parallels can be drawn between Enkidu and the Candlemas Bear associated with
    Carnival. Since Enkidu symbolises our pre-human nature, one can perceive a
    figurative truth to the pan-European folk belief that people are descended from bears.
    Thematic overlaps exist between some Gilgamesh narratives and European folk-tales about a Wild Man whose father was a bear (the Bear’s Son / Jean de l’Ours motif) or about twin boys, one of whom was raised in the wild by a female bear (Valentine and Orson). Perhaps surprisingly, the roots of Santa Claus lie in the Wild Man. So too do the origins of Merlin, the wizard of medieval Arthurian romance. Merlin has elements in common with Enkidu, while King Arthur can be seen as a metaphorical “Bear’s son.” Over time, the status of the Wild Man has changed from a wholly inhuman monster to a “noble savage” who today might even be cast as a salvific ecowarrior.  Read here


See also ( in Dutch)Bruegels Wildeman – alternatieve interpretatie: De maskerade van Valentijn en Oursson

Valentine and Orson is a romance which has been attached to the Carolingian cycle.


It is the story of twin brothers, abandoned in the woods in infancy. Valentine is brought up as a knight at the court of Pepin, while Orson grows up in a bear’s den to be a wild man of the woods, until he is overcome and tamed by Valentine, whose servant and comrade he becomes. In some versions, the pair discover their true history with the help of a magical brazen head. The two eventually rescue their mother Bellisant, sister of Pepin and wife of the emperor of Greece, by whom she had been unjustly repudiated, from the power of a giant named Ferragus.

Early Modern Versions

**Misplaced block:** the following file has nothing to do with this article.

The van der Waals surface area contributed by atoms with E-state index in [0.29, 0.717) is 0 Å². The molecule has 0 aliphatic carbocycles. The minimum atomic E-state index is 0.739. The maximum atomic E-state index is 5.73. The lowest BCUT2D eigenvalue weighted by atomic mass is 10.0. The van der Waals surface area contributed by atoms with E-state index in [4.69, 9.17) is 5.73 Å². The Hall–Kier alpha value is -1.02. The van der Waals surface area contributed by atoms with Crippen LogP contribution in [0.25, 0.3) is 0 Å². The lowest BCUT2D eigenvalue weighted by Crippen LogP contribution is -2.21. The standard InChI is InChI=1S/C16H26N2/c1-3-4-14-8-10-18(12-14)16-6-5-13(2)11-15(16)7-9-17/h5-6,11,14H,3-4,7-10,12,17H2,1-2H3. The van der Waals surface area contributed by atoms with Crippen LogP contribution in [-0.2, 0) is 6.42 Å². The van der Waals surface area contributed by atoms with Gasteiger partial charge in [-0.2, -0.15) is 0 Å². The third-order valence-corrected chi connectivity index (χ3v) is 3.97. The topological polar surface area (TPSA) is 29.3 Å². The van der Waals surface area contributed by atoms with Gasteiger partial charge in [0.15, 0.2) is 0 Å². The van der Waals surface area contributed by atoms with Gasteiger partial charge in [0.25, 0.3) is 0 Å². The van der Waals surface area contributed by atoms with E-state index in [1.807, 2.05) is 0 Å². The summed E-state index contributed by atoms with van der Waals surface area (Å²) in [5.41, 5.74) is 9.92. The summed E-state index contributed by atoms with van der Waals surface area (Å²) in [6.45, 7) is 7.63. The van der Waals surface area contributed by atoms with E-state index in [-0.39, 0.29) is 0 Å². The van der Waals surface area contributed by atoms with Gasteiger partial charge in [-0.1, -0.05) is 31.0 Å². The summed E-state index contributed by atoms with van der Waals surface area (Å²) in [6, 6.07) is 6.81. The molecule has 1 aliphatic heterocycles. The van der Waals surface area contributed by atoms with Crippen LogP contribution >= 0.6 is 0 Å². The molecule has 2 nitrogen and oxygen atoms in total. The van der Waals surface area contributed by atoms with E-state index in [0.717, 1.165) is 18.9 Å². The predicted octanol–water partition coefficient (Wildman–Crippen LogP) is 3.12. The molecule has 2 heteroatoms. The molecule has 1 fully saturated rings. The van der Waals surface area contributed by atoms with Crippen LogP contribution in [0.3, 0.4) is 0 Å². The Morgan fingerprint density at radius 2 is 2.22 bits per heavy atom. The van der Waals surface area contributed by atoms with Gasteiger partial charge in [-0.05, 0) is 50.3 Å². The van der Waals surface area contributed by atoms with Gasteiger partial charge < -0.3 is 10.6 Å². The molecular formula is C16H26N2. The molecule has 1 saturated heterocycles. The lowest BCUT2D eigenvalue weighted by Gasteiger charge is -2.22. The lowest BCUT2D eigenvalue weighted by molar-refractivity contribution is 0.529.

The tale is probably based on a lost French original, with Orson originally described as “sans nom” i.e. the “nameless” one. A 14th-century French chanson de geste, Valentin et Sansnom (i.e. Valentin and “Nameless”) has not survived but was translated/adapted in medieval German as Valentin und Namelos (first half of the 15th century).[1]

The kernel of the story lies in Orson’s upbringing and wildness, and is evidently a folk-tale the connection of which with the Carolingian cycle is purely artificial. The story of the wife unjustly accused with which it is bound up is sufficiently common, and was told of the wives both of Pippin and Charlemagne. The work has a number of references to other, older, works, including: Floovant, The Four Sons of Aymon, Lion de Bourges, and Maugis d’Aigremont.[1]

Like nearly all popular romances of chivalry of the period, the French chanson de geste was adapted into a prose romance by the end of the 15th century;[2] several versions from the 16th century are extant; the oldest prose version dates from 1489[1] (published in Lyon by Jacques Maillet).[2] An English-language version, The Historye of the two Valyannte Brethren: Valentyne and Orson, written by Henry Watson, printed by William Copland about 1550, is the earliest known of a long series of English versions – some of which included illustrations. One such illustrated variant of the tale was prepared by S R Littlwood and accompanied by the illustrations of Florence Anderson when published in 1919. It is known that Richard Hathwaye and Anthony Munday produced a theatrical version of it in 1598.

Other Renaissance versions exist in Italian, Spanish, Swedish, Dutch,[1] German, and Icelandic. The number of translations show a European success for the tale.[1] The works of François Rabelais have a number of echoes to the romance.[2]